19.    Higgins JJ, Green S. Cochrane Handbook for Systematic Reviews of Interventions. Version 5.1.0 [updated March 2011]. The Cochrane Collaboration, 2011. Available from www.cochrane-handbook.org.

20.    Sterne JA, Egger M, Smith GD. Systematic reviews in health care: investigating and dealing with publication and other biases in metaanalysis. BMJ. 2001;323:101-105.

21.    Ribera A, Slof J, Andrea R, et al. Transfemoral transcatheter aortic valve replacement compared with surgical replacement in patients with severe aortic stenosis and comparable risk: cost-utility and its determinants. Int J Cardiol. 2015;182:321-328.

22.    Castrodeza J, Amat-Santos IJ, Blanco M, et al. Propensity score matched comparison of transcatheter aortic valve implantation versus conventional surgery in intermediate and low risk aortic stenosis patients: a hint of real-world. Cardiol J. 2016 Jul 21 (Epub ahead of print).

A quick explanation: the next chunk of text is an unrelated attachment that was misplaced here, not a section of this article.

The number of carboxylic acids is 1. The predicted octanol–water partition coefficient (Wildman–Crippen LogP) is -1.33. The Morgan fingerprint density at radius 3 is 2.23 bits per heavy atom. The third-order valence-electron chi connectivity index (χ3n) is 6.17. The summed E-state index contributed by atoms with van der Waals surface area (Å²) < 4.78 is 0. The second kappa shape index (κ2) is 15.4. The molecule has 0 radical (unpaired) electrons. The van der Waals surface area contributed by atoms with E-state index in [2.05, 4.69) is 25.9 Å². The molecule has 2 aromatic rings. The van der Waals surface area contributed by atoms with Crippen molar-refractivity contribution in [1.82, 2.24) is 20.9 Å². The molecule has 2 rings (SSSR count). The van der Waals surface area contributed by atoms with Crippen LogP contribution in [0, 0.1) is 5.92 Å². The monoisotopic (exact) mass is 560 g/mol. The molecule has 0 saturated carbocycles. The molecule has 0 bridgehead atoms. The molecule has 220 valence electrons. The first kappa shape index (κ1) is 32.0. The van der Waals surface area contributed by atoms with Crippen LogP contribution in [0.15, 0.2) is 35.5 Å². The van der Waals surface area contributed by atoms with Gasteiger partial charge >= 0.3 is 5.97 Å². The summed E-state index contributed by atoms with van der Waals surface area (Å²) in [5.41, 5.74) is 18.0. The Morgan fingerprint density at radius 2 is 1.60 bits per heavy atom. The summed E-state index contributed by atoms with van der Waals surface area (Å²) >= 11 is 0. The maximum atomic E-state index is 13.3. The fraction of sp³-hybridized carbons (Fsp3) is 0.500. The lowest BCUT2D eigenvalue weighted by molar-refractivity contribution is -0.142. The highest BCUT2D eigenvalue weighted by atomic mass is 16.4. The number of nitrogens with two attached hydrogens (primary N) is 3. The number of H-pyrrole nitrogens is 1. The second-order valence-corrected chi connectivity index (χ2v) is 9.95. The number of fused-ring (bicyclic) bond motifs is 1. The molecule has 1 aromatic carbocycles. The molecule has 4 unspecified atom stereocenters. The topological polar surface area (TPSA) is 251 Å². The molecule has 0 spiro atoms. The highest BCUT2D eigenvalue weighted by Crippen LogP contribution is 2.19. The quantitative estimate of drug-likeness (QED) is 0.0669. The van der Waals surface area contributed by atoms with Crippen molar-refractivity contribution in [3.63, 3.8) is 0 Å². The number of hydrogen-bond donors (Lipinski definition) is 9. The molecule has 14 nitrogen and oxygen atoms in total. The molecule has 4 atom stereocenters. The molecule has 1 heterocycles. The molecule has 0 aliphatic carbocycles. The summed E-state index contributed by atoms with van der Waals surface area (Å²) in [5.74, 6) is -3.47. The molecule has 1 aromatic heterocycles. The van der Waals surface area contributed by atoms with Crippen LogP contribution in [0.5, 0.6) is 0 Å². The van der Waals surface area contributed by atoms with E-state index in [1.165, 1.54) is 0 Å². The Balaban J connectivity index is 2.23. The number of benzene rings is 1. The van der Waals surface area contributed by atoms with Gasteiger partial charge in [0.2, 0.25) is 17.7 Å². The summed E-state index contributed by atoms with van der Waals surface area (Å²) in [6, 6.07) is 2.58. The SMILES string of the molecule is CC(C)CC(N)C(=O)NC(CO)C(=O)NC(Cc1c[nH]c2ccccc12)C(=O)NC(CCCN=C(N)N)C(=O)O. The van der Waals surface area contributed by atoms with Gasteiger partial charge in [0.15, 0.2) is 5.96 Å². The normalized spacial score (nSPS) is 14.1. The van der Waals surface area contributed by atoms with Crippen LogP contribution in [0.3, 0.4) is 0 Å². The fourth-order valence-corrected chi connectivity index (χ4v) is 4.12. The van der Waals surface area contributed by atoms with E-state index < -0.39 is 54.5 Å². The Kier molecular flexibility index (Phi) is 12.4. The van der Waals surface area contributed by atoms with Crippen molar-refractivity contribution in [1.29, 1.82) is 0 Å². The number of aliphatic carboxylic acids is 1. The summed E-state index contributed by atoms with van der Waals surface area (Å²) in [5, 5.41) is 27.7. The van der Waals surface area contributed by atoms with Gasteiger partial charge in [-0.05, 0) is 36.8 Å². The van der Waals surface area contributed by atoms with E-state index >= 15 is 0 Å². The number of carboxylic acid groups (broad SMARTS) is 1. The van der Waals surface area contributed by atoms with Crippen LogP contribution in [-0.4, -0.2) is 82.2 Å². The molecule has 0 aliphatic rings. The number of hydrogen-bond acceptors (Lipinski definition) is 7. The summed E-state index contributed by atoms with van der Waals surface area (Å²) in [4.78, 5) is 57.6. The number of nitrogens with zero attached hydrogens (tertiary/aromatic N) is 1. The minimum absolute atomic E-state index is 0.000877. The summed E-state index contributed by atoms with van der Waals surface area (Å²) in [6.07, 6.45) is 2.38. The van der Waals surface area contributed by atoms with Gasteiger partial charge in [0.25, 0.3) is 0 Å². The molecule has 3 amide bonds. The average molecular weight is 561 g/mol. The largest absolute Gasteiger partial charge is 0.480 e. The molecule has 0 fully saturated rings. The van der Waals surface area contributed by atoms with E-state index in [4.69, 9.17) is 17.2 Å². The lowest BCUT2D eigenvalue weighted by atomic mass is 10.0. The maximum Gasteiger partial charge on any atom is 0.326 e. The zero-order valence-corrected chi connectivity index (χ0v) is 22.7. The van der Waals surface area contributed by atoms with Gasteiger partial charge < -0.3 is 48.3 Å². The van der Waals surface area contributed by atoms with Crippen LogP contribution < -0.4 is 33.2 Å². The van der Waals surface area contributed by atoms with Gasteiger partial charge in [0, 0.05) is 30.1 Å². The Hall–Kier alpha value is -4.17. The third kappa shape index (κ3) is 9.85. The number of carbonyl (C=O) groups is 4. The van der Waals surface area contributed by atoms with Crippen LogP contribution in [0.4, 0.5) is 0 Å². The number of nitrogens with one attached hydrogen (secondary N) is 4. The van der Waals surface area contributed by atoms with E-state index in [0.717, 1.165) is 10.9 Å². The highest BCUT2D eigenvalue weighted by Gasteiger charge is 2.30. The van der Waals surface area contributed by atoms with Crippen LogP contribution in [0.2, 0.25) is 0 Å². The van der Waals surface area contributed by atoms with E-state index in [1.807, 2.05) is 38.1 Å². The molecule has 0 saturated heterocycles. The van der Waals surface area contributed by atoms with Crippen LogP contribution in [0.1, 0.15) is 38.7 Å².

23.    Reardon MJ, Kleiman NS, Adams DH, et al. Outcomes in the randomized CoreValve US pivotal high-risk trial in patients with a Society of Thoracic Surgeons Risk score of 7% or less. JAMA Cardiol. 2016;1:945-949.

24.    Søndergaard L, Steinbrüchel DA, Ihlemann N, et al. Two-year outcomes in patients with severe aortic valve stenosis randomized to transcatheter versus surgical aortic valve replacement: the All-Comers Nordic Aortic Valve Intervention Randomized Clinical Trial. Circ Cardiovasc Interv. 2016;9.

25.    Wenaweser P, Stortecky S, Schwander S, et al. Clinical outcomes of patients with estimated low or intermediate surgical risk undergoing transcatheter aortic valve implantation. Eur Heart J. 2013;34:1894-1905.

26.    Khan AR, Khan S, Riaz H, et al. Efficacy and safety of transcatheter aortic valve replacement in intermediate surgical risk patients: a systematic review and meta-analysis. Catheter Cardiovasc Interv. 2016;88:934-944. Epub 2016 Mar 4.